SparrowOS 2 hours ago | link [dead] | -26%
I made a disassembler
It's mostly just a binary search through the opcodes. The trick is ordering them.
Yes, I typed all this shit by hand. It's not complete.
I haven't really gotten to grips with SparrowOS yet as I don't program enough to fully understand/appreciate it, but this makes it that bit more desirable as a hacking tool. Thank you.
Blindingly obvious, but still saves a lot of mental effort in keeping addresses in your head.
Haven't seen any "desktop disassembler" (that sounds furniture-related) do that.
When not in graph mode, it'll show jump arrows in the margin: http://www.chip.de/ii/146940129_e98df3e41d.jpg
I don't know a lot of people who use IDA as a debugger and like it.
On the other hand, IDA's a better disassembler (and not just because it handles multiple architectures) than Olly. It's the industry standard for a good reason.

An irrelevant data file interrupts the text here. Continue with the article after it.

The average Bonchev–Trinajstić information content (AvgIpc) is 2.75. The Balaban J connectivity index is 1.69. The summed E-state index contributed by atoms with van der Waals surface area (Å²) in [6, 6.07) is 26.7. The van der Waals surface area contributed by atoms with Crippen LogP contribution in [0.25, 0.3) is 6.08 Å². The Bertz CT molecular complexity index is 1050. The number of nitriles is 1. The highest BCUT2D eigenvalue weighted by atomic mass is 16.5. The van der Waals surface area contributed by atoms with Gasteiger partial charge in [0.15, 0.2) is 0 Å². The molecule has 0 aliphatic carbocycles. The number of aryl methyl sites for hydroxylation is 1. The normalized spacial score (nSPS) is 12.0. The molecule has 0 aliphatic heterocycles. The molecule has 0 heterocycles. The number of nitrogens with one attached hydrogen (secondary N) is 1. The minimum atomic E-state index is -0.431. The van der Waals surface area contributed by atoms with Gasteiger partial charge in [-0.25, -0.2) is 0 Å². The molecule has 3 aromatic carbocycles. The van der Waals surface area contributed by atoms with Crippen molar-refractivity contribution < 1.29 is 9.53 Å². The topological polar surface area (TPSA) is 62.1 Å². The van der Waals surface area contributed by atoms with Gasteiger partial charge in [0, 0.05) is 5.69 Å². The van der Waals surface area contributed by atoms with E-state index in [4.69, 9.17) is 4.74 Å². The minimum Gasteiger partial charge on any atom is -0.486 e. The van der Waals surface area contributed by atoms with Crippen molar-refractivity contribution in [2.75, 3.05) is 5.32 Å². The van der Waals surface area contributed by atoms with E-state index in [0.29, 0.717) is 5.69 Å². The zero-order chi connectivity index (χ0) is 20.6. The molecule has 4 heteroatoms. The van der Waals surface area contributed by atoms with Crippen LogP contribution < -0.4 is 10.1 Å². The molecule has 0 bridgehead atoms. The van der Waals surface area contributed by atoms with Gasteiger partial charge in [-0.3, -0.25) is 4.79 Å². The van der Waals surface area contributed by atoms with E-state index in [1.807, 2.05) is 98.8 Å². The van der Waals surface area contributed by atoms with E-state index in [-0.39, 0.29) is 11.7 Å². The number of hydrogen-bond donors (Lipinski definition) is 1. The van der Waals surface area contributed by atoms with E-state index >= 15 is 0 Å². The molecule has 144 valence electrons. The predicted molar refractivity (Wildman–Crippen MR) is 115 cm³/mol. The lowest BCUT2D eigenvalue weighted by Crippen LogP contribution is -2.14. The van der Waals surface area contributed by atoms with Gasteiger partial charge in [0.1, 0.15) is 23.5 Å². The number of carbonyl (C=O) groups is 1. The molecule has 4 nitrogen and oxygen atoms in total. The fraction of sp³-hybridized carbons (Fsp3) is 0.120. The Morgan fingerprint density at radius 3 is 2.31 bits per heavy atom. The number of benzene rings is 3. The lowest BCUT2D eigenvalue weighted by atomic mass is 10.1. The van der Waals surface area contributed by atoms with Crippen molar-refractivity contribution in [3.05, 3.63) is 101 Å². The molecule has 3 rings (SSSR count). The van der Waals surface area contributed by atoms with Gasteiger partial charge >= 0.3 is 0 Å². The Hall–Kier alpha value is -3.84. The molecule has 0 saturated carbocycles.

Hopper.app is giving it a run for its money on x86 and ARM. Hopper is all I use now.
I think it's ironic that people think IDA is too expensive; it's not expensive enough, given its total addressable market. IDA's prices are so low that they artificially depress the market for all reverse engineering tools, which anchor or orbit around IDA's price point. Hex-Rays is trying to break out of that with the decompiler, but then Hopper did a good-enough decompiler and bundled it into a $100 tool.
Professionals that use IDA (a) rely on it heavily (b) can use the same version of IDA for years and years (c) routinely bill out over 250-300/hr and (d) number in the tens of thousands. It's an interesting business case study.
There's no license or documentation, it's flaky and probably broken, etc. Do whatever you like with it.